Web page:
Brock and Lauren wanted to get some photos done for their Christmas greeting cards, so they graciously asked Oliver. Brock was dressed in a Santa suit and Lauren had some cute accessories. In the middle of a busy street in Wonju we tried to take the photos. They came out really well!

When we were taking the photos it was amazing how people lit up and all of a sudden out of nowhere I got my first..."Merry Christmas".....YAY!

Even though Koreans aren’t big on their Christmas memorabilia I am certain that this Christmas will be a special! One: because it will be covered in snow; two: because we are planning to spend it with a big group of friends at a ski-resort; and three: because it will probably be my only Christmas in Korea.

So even though there are no Christmas carols playing and I can’t see pictures everywhere....I am still excited! So I am going to take this opportunity to send out my first seasons greetings! Have a safe, fun, and awesome festive season wherever you are!

Post by Claudia

Tuesday, November 23, 2010

DMZ..timing is everything

I wrote the below post yesterday and had been planning on posting it this morning...As they say, everything happens for a reason! North Korea has fired artillery shells at a populated South Korean Island. Many news agencies are saying that this is the worst attack since the "end" of the war. Tensions are high and what makes this all a bit more crazy is that we were at the DMZ on Saturday.

For more on the attacks, check out the BBC article:

Here is what I had written earlier on today about my perception of the DMZ. It was so calm and I am sure if I went there today I would have a very different picture. Either way, I am happy I got a chance to see it!

OK, I will stop blabbing...this is what we experienced on Saturday:

It's and eerie place and your'e never quite certain if what you are seeing is reality. A country divided. Literally. Well, it is true which makes it both fascinating and sad.

On Saturday, Oliver and I together with four other friends made our way to Seoul to do a DMZ/JSA tour.

We set off in our tour bus at 08:30 and it took us only an hour to reach the border where the country is split. This was intriguing ...just an hour from the capital of Seoul lies a divide, the likes of which haven't been known since the Berlin Wall.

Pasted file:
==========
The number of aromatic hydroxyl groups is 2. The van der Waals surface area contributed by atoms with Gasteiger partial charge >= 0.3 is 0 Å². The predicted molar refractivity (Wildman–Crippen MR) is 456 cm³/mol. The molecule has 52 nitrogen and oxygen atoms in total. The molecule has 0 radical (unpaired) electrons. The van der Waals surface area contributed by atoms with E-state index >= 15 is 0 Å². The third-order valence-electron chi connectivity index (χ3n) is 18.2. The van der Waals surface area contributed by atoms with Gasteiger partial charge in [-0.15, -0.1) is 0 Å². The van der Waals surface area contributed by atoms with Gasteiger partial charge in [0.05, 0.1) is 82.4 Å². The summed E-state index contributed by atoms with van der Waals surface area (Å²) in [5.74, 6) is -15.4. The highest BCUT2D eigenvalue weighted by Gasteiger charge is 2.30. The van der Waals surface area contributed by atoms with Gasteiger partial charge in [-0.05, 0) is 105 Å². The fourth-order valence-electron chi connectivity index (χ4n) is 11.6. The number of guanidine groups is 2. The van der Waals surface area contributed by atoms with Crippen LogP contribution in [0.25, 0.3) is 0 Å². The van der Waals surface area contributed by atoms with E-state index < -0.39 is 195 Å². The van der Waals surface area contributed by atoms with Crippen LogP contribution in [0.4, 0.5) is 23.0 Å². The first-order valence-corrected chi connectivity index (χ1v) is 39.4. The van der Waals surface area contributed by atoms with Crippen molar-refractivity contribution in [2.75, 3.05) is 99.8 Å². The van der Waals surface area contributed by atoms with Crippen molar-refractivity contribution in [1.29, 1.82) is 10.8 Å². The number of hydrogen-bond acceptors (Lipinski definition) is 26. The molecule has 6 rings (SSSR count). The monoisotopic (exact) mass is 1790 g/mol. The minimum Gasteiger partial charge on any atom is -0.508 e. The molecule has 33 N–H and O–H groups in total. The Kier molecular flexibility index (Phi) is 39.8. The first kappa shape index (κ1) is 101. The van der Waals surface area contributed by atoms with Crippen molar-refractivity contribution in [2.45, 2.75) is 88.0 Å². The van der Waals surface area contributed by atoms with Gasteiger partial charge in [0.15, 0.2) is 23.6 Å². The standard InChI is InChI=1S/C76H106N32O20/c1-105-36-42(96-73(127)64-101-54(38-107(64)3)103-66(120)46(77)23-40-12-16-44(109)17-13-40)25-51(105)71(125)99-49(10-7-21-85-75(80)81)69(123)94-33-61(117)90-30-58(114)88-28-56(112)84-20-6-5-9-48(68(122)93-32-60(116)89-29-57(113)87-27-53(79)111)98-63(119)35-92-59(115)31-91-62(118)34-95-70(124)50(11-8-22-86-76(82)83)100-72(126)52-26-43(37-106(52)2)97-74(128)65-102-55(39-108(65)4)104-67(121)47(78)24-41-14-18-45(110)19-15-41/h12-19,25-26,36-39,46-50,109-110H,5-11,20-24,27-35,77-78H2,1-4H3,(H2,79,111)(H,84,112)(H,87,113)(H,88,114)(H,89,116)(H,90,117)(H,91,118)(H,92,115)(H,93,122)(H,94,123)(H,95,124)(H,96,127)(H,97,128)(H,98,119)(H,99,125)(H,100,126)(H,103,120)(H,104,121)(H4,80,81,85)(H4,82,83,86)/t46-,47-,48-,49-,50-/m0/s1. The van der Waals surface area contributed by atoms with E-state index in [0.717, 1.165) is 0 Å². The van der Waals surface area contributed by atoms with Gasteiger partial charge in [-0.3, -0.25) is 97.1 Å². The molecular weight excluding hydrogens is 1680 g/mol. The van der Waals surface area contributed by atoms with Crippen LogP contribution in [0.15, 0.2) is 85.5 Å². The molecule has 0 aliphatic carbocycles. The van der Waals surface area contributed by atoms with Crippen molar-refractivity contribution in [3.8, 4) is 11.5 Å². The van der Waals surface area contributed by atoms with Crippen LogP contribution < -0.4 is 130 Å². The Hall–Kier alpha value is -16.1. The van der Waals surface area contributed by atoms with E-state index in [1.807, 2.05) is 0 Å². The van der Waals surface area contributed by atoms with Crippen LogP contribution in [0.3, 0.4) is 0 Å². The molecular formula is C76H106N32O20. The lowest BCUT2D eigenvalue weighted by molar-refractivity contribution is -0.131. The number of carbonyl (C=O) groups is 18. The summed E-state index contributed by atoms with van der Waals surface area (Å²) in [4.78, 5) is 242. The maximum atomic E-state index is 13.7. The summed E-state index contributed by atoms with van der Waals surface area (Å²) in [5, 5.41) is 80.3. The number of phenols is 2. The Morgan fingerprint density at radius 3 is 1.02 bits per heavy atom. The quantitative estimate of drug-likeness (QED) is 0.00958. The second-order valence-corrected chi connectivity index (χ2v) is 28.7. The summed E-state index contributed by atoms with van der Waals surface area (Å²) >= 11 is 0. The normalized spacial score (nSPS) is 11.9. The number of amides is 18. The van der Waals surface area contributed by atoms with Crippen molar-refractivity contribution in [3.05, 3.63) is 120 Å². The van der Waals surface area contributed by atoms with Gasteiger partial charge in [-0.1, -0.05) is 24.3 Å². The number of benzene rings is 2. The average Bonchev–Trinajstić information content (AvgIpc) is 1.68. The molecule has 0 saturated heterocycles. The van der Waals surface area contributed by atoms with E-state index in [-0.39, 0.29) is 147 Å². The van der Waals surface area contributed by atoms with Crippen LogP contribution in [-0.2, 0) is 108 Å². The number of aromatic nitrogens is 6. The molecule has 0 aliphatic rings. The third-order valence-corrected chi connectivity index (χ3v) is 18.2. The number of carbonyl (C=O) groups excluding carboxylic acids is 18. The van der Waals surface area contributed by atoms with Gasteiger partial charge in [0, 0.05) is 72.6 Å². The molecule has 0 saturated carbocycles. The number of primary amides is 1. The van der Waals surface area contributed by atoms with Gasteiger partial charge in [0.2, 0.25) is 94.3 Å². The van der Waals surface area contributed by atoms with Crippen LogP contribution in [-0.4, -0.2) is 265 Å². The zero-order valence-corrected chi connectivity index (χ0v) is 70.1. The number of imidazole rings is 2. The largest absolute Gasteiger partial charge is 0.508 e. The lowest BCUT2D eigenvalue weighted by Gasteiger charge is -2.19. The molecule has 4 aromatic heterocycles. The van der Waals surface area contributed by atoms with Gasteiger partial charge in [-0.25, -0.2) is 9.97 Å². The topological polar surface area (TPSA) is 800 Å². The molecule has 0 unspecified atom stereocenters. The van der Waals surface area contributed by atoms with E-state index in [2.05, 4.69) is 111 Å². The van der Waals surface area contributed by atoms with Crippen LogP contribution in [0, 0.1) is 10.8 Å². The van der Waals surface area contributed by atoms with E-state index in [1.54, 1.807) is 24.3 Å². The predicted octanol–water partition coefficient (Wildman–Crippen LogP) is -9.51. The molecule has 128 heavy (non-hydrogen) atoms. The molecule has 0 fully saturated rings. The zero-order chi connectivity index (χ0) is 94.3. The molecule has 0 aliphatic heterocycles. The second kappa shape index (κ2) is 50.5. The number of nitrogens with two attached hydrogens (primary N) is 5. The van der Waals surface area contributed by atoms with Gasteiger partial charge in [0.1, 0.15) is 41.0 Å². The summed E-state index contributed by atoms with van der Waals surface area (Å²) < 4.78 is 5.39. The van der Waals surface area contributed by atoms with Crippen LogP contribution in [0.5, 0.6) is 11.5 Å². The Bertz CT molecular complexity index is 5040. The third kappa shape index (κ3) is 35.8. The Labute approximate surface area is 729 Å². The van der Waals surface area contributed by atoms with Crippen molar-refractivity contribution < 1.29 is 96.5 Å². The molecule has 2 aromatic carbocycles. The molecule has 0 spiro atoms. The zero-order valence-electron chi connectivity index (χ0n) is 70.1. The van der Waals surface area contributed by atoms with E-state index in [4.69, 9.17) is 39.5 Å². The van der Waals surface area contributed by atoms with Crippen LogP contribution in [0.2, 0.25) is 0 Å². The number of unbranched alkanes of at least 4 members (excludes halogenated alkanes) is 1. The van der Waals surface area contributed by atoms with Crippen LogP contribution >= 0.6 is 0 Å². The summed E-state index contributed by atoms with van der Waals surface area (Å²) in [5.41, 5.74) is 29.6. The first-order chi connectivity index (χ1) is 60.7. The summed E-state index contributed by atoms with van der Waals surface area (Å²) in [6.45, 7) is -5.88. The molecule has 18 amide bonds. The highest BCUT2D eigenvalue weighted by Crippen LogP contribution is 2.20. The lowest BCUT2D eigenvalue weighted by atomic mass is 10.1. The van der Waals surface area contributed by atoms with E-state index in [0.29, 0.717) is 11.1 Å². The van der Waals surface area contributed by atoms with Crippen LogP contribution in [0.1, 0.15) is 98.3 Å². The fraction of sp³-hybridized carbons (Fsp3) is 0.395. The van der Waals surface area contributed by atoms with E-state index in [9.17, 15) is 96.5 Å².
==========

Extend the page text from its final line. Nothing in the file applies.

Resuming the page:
Our first stop was the third tunnel, a tunnel which was made by North Korea and which is 44km away from Seoul. This is one of four such tunnels discovered which has lead analysts to suspect that others may exist. The tunnel extends beyond the Military Demarcation Line (MDL) and was understood as a direct threat by North Korea to invade Seoul.

 before heading down the tunnel

After that, we went up to the Dora Observatory where you are able to try and see into North Korea. Unfortunately we didn't have a very clear day but regardless we were able to see the skyline of a city in North Korea. We were also able to see their infamous flag which is said to be the biggest and heaviest in the world.

 The best view we could get due to the fog

After lunch it was off to Imjin-Gak Park which has become a popular park for South Koreans to visit on the weekend. There is a small carnival, a couple of restaurants, and a generally nice atmosphere but if you look a little deeper you realise that there are messages written on small pieces of material attached to the fence bordering on the DMZ. Messages to people that family have lost due to the DMZ....cries of love and sorrow. It was really moving!